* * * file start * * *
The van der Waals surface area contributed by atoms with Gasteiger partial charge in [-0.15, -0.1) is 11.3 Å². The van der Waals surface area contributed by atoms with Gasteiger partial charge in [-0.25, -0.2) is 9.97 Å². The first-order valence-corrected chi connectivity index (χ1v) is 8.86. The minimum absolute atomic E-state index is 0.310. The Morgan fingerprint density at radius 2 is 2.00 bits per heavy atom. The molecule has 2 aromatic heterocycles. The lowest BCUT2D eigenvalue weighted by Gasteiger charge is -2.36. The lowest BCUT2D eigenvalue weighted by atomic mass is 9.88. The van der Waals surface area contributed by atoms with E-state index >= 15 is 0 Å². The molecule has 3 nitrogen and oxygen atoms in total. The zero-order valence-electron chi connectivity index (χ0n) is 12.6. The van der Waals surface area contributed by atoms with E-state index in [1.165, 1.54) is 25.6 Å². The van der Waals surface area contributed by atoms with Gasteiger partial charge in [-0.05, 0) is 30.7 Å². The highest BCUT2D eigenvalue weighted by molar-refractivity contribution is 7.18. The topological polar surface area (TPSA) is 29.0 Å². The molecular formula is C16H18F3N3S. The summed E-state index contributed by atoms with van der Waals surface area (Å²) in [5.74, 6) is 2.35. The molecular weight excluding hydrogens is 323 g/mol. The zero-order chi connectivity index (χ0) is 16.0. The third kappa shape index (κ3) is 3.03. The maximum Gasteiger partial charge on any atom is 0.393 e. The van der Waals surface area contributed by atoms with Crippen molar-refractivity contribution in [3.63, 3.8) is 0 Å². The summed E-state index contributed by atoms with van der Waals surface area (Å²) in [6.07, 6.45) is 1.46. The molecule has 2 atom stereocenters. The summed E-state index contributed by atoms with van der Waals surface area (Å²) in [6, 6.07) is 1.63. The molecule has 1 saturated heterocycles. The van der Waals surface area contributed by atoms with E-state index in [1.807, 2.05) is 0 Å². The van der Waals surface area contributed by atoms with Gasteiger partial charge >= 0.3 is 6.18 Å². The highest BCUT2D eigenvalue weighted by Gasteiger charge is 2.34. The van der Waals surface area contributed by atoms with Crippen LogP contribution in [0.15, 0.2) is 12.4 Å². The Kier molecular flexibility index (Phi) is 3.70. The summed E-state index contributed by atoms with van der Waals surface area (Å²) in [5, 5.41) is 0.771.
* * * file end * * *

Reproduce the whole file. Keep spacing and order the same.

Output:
The van der Waals surface area contributed by atoms with Gasteiger partial charge in [-0.15, -0.1) is 11.3 Å². The van der Waals surface area contributed by atoms with Gasteiger partial charge in [-0.25, -0.2) is 9.97 Å². The first-order valence-corrected chi connectivity index (χ1v) is 8.86. The minimum absolute atomic E-state index is 0.310. The Morgan fingerprint density at radius 2 is 2.00 bits per heavy atom. The molecule has 2 aromatic heterocycles. The lowest BCUT2D eigenvalue weighted by Gasteiger charge is -2.36. The lowest BCUT2D eigenvalue weighted by atomic mass is 9.88. The van der Waals surface area contributed by atoms with E-state index >= 15 is 0 Å². The molecule has 3 nitrogen and oxygen atoms in total. The zero-order valence-electron chi connectivity index (χ0n) is 12.6. The van der Waals surface area contributed by atoms with E-state index in [1.165, 1.54) is 25.6 Å². The van der Waals surface area contributed by atoms with Gasteiger partial charge in [-0.05, 0) is 30.7 Å². The highest BCUT2D eigenvalue weighted by molar-refractivity contribution is 7.18. The topological polar surface area (TPSA) is 29.0 Å². The molecular formula is C16H18F3N3S. The summed E-state index contributed by atoms with van der Waals surface area (Å²) in [5.74, 6) is 2.35. The molecular weight excluding hydrogens is 323 g/mol. The zero-order chi connectivity index (χ0) is 16.0. The third kappa shape index (κ3) is 3.03. The maximum Gasteiger partial charge on any atom is 0.393 e. The van der Waals surface area contributed by atoms with Crippen molar-refractivity contribution in [3.63, 3.8) is 0 Å². The summed E-state index contributed by atoms with van der Waals surface area (Å²) in [6.07, 6.45) is 1.46. The molecule has 2 atom stereocenters. The summed E-state index contributed by atoms with van der Waals surface area (Å²) in [6, 6.07) is 1.63. The molecule has 1 saturated heterocycles. The van der Waals surface area contributed by atoms with E-state index in [1.807, 2.05) is 0 Å². The van der Waals surface area contributed by atoms with Gasteiger partial charge >= 0.3 is 6.18 Å². The highest BCUT2D eigenvalue weighted by Gasteiger charge is 2.34. The van der Waals surface area contributed by atoms with Crippen LogP contribution in [0.15, 0.2) is 12.4 Å². The Kier molecular flexibility index (Phi) is 3.70. The summed E-state index contributed by atoms with van der Waals surface area (Å²) in [5, 5.41) is 0.771.